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SDSU students earn EPA grant for effort to improve biodiesel production technology

Release Date: 10/14/2009
Contact Information: EPA: Skip Anderson, anderson.skip@epa.gov, 202-564-9555; SDSU: Fathi Halaweish, 605- 688-4269

Project among promising sustainable technologies supported by EPA’s People, Prosperity and the Planet program

(Denver, Colo. – October 14, 2009) The U.S. Environmental Protection Agency has awarded South Dakota State University students with a $10,000 grant to help develop a recyclable catalyst for biodiesel production using waste grease, recycled oil and potentially algae.  The grant is one of 43 awarded nationwide under EPA’s People, Prosperity and the Planet (P3) program.  

The SDSU project offers an opportunity to improve both the environmental and the economic viability of biodiesel production.   Biodiesel is part of a movement toward sustainable alternatives to traditional fossil fuels that can help diversify the nation’s energy resources and improve the environment.  Biodiesel’s similarities to petro-diesel allow for distribution by available infrastructure and direct use in existing diesel engines.  Current biodiesel production processes can include multiple washing and separation steps and can create wastes and by-products.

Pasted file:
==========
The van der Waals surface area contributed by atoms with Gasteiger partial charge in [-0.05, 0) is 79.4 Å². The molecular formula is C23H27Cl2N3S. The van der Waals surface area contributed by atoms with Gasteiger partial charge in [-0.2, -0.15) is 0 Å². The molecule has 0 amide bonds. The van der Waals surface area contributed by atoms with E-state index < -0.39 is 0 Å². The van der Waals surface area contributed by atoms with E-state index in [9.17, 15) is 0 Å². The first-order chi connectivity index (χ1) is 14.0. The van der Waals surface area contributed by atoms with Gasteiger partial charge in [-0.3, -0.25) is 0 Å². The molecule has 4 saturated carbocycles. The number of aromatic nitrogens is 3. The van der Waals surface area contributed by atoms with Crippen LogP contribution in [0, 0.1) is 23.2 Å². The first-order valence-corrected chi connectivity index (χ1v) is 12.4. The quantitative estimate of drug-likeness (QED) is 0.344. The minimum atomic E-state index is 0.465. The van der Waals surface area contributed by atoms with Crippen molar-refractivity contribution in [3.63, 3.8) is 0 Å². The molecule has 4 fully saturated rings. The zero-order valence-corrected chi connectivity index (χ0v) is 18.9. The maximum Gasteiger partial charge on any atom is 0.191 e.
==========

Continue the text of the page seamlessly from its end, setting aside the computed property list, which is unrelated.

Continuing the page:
EPA has awarded 43 grants to teams of college and university students across the country who will design creative technologies to sustainability challenges in the developed and developing world.  The People, Prosperity, and the Planet (P3) Phase I awards for the 2009-2010 competition challenge students, working together on interdisciplinary teams, to design and build sustainable technologies that improve quality of life, promote economic development, and protect the environment.

The competition begins in Phase I with the award of $10,000 grants to student teams who submit applications that focus on a wide range of categories, including water, energy, agriculture, built environment, materials and chemicals, and information technology.

After working on the project for eight months, the teams will bring their designs to the 6th Annual National Sustainable Design Expo on the National Mall in Washington, D.C.   Projects will be judged by a panel of experts and a select few will be awarded P3 Awards and Phase II grants up to $75,000 for students to further their designs, implement them in the field, or move them to the marketplace.

More information on EPA’s P3 program:
http://www.epa.gov/ncer/p3/

More information on 2009-2010 Phase I P3 Awards: http://www.epa.gov/ncer/p3/current